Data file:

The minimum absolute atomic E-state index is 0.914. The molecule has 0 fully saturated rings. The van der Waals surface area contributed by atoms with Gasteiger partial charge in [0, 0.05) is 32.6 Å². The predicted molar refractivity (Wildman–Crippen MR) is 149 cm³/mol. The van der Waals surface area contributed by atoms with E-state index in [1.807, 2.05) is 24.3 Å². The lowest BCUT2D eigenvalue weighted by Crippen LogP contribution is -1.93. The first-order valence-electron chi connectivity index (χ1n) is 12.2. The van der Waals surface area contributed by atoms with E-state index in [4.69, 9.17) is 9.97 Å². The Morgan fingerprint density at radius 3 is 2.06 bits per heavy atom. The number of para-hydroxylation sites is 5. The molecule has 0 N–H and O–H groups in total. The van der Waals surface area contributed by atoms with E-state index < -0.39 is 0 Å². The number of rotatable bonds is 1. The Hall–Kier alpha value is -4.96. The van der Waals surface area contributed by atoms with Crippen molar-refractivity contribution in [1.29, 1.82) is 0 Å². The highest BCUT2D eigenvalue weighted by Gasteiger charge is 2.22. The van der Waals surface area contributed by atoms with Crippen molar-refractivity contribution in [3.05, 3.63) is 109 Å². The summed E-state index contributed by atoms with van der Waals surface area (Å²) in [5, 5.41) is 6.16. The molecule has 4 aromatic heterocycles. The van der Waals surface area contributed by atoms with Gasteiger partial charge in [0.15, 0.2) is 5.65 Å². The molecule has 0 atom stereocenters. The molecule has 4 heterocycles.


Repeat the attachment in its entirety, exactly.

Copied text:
The minimum absolute atomic E-state index is 0.914. The molecule has 0 fully saturated rings. The van der Waals surface area contributed by atoms with Gasteiger partial charge in [0, 0.05) is 32.6 Å². The predicted molar refractivity (Wildman–Crippen MR) is 149 cm³/mol. The van der Waals surface area contributed by atoms with E-state index in [1.807, 2.05) is 24.3 Å². The lowest BCUT2D eigenvalue weighted by Crippen LogP contribution is -1.93. The first-order valence-electron chi connectivity index (χ1n) is 12.2. The van der Waals surface area contributed by atoms with E-state index in [4.69, 9.17) is 9.97 Å². The Morgan fingerprint density at radius 3 is 2.06 bits per heavy atom. The number of para-hydroxylation sites is 5. The molecule has 0 N–H and O–H groups in total. The van der Waals surface area contributed by atoms with E-state index < -0.39 is 0 Å². The number of rotatable bonds is 1. The Hall–Kier alpha value is -4.96. The van der Waals surface area contributed by atoms with Crippen molar-refractivity contribution in [1.29, 1.82) is 0 Å². The highest BCUT2D eigenvalue weighted by Gasteiger charge is 2.22. The van der Waals surface area contributed by atoms with Crippen molar-refractivity contribution in [3.05, 3.63) is 109 Å². The summed E-state index contributed by atoms with van der Waals surface area (Å²) in [5, 5.41) is 6.16. The molecule has 4 aromatic heterocycles. The van der Waals surface area contributed by atoms with Gasteiger partial charge in [0.15, 0.2) is 5.65 Å². The molecule has 0 atom stereocenters. The molecule has 4 heterocycles.